Over the years, I’ve had several mentors in my life. Mr. Brown taught me how to tie a tie. Mr. Richard helped me to complete my college applications. And Rev. Johnson always offered advice about major issues in my life and helped guide me into adulthood.
After I graduated from college and got married, I didn’t think I needed mentors anymore. I was sure that I could figure out things on my own. However, my self-assuredness didn’t last long. When my wife told me she was pregnant, I realized that I knew nothing about being a father. And I was terrified.
One day, while leading a group at church, an older gentleman noticed something was wrong with me. Robert Nichols was a large man with a gentle spirit. He reminded me of Santa Claus with his full, gray beard, spectacles and jolly laugh. I admired him because of his calm demeanor and ability to make sense of difficult subjects.
“What’s troubling you?” he asked.
I admitted that I was struggling with doubt and fear. I didn’t have a father to emulate and I knew nothing about raising a child. To make matters worse, I had just heard about a school shooting and I questioned the wisdom of bringing a child into this world.
“We’ve all experienced these same feelings,” he said. His baritone voice was like a salve soothing my troubled soul. “We’ve all been afraid. We’ve all had to learn on the job. I know it’s scary, but you have to push past the fear. Being a father is tough, but it’s the best job you’ll ever have.”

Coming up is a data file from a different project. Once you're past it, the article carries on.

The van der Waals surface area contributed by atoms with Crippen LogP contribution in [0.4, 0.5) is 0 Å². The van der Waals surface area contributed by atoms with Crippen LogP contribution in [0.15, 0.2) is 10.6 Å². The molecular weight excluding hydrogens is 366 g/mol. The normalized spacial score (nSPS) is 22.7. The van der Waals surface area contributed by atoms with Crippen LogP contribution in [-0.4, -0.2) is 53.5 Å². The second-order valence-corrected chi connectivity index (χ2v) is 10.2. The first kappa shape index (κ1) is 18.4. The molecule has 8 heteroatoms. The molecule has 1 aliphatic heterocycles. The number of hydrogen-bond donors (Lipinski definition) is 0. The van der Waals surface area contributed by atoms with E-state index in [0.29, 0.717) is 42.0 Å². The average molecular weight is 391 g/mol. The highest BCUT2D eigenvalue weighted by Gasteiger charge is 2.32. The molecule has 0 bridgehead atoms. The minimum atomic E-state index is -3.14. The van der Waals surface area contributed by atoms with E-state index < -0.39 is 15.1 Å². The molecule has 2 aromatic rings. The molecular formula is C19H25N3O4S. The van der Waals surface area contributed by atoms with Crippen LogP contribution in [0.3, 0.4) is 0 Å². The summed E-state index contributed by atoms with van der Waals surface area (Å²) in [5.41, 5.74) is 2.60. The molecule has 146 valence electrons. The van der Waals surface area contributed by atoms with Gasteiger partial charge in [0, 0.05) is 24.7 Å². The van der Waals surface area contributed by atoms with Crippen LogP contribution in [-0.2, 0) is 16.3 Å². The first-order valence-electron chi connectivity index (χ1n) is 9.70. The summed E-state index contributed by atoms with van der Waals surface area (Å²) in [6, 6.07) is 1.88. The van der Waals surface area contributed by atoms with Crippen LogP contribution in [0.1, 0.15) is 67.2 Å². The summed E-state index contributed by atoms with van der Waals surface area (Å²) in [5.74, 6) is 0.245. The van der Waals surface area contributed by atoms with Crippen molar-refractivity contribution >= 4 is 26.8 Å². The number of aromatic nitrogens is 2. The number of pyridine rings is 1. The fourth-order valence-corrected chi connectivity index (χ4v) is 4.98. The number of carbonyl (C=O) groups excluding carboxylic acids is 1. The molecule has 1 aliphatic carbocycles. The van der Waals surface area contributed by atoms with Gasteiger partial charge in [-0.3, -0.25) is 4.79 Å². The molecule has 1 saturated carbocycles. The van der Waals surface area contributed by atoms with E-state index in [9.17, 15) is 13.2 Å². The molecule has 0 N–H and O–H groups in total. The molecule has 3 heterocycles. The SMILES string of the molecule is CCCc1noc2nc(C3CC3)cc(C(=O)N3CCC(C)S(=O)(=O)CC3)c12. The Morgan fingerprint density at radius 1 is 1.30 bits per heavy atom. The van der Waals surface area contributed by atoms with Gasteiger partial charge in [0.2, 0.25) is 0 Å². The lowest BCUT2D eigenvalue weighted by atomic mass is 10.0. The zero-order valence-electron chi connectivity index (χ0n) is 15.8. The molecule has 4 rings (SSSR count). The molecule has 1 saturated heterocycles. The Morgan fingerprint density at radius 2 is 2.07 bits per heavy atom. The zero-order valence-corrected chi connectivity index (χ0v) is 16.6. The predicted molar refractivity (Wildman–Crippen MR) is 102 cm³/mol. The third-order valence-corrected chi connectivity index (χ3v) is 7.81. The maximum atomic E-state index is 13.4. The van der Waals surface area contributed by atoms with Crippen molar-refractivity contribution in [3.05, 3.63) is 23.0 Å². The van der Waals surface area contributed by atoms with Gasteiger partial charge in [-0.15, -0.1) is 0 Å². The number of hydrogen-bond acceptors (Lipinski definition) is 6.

I thanked him for his encouragement and asked him I if could turn to him if I needed any more advice.
“Of course you can,” he said with a laugh. “We’re here to help one other.”
For the duration of my wife’s pregnancy, Robert mentored me, counseled me, and shared valuable parenting and marriage tips. After few months, he became more than a mentor. He was my friend.
As men, we often want to hide our insecurities and make it seem as if we have everything under control. But if we are to raise a new generation of kids, we have to admit our shortcomings and seek guidance from more experienced dads. And when we see another dad struggling, we must be willing to offer help. No one has all the answers, but each of us has the ability to listen and show compassion.
Although Robert is no longer with us, I’m thankful for the time he invested in me. His sage advice helped me to develop the courage I needed to be a father. I hope that I can do the same for another dad.
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